Johnson's bill enjoyed broad health IT industry support. I was in Washington in mid-2006 for a Healthcare Information and Management Systems Society-sponsored IT summit that dispatched more than 400 IT users to lobby their legislators for it. The bill included a HIPAA amendment to pre-empt state consent laws.
But pre-emption was stripped out by the House Energy and Commerce Committee, chaired by Rep. Joe Barton (R-Texas). Johnson's bill, and her political career, soon died.
Undeterred, RTI and the NGA pushed on with dozens of state committees, including one in Colorado. Each was presented with an RTI-delivered framework that presumed state patient consent laws were "barriers" to health information exchange and that tilted toward removing—not accommodating—them.
To be sure, improving health information exchange is a worthy goal, and the CORHIO folks, citing the opinions of its focus group members, listed the many advantages of adding behavioral health records to HIEs. The same benefits are so often cited by proponents of records exchange that they don't need repeating here.
Nowhere in the CORHIO report, however, was an examination of the benefits derived from a state law that required patients' consent before their information was disclosed or placed—forever beyond their control—in an exchange.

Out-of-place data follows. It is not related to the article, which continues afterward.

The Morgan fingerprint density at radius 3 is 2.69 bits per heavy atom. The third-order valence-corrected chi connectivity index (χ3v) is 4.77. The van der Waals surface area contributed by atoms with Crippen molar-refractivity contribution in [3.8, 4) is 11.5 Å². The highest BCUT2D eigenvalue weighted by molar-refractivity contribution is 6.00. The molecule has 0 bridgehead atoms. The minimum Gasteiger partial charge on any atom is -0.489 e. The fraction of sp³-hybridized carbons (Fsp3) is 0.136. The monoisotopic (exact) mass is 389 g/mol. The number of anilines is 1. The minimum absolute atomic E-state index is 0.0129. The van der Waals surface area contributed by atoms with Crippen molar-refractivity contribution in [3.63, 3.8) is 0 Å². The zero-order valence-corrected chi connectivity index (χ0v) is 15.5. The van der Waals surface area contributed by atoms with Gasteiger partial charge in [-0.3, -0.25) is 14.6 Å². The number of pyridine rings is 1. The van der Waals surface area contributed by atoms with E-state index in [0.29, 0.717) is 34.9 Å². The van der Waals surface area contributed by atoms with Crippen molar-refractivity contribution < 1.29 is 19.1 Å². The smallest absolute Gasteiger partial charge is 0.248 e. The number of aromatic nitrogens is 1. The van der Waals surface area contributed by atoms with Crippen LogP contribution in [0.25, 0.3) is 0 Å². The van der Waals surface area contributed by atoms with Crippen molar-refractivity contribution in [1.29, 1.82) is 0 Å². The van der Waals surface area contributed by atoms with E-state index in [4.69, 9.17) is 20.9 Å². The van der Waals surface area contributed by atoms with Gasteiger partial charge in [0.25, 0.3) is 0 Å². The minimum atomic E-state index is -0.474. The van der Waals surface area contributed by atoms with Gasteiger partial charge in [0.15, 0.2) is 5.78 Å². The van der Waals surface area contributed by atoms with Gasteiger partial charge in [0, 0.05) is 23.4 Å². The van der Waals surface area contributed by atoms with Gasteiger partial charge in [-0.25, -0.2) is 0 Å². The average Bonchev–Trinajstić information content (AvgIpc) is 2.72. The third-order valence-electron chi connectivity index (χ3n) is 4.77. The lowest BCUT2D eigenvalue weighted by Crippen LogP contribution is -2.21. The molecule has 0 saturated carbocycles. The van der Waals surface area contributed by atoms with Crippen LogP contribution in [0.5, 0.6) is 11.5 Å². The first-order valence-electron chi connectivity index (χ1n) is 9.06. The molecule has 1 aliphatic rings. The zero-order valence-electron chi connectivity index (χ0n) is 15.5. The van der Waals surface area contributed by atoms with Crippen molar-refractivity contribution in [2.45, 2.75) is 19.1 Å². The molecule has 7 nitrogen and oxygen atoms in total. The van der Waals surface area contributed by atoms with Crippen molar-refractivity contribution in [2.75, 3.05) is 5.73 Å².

Maybe those benefits were so obvious the CORHIO folks figured they didn't need repeating, but I'm going to do it anyway.
Providing safe, high-quality, high-value healthcare services requires patient consent. For patients who have conditions that could stigmatize them, cost them a relationship or a job or prevent them from obtaining affordable health insurance if their medical records were not kept private, the right of consent is akin to the right of social and economic survival. Without security and control, patients will lie or withhold information even more than they do now, which is often.
In 2009, Congress stuck its nose under the tent of patient consent in the American Recovery and Reinvestment Act. It added a provision that obliges HIPAA-covered entities to honor a patient's request to not disclose records of a visit or treatment if it's paid for out of pocket.
A proposed rule by HHS putting flesh to that provision is due out any day now.
We'll see how HHS does at backtracking on consent.
Follow Joseph Conn on Twitter: @MHJConn.